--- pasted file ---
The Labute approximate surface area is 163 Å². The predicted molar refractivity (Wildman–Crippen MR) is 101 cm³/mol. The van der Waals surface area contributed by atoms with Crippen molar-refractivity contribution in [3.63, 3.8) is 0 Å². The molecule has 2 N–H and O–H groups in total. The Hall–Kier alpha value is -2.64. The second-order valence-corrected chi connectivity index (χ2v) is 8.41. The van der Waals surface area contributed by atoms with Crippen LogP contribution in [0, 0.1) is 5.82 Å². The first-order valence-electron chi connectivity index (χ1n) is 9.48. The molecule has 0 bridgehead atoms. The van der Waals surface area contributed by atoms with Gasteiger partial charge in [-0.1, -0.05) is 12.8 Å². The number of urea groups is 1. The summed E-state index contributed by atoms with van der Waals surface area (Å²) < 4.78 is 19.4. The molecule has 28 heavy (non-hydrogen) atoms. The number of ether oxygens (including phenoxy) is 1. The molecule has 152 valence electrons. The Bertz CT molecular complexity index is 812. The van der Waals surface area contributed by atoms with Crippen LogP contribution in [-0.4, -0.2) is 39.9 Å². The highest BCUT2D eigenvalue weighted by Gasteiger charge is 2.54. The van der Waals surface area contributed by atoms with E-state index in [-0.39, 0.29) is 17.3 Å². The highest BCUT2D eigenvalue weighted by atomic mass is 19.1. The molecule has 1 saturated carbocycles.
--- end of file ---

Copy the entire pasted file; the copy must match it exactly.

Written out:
The Labute approximate surface area is 163 Å². The predicted molar refractivity (Wildman–Crippen MR) is 101 cm³/mol. The van der Waals surface area contributed by atoms with Crippen molar-refractivity contribution in [3.63, 3.8) is 0 Å². The molecule has 2 N–H and O–H groups in total. The Hall–Kier alpha value is -2.64. The second-order valence-corrected chi connectivity index (χ2v) is 8.41. The van der Waals surface area contributed by atoms with Crippen LogP contribution in [0, 0.1) is 5.82 Å². The first-order valence-electron chi connectivity index (χ1n) is 9.48. The molecule has 0 bridgehead atoms. The van der Waals surface area contributed by atoms with Gasteiger partial charge in [-0.1, -0.05) is 12.8 Å². The number of urea groups is 1. The summed E-state index contributed by atoms with van der Waals surface area (Å²) < 4.78 is 19.4. The molecule has 28 heavy (non-hydrogen) atoms. The number of ether oxygens (including phenoxy) is 1. The molecule has 152 valence electrons. The Bertz CT molecular complexity index is 812. The van der Waals surface area contributed by atoms with Crippen LogP contribution in [-0.4, -0.2) is 39.9 Å². The highest BCUT2D eigenvalue weighted by Gasteiger charge is 2.54. The van der Waals surface area contributed by atoms with E-state index in [-0.39, 0.29) is 17.3 Å². The highest BCUT2D eigenvalue weighted by atomic mass is 19.1. The molecule has 1 saturated carbocycles.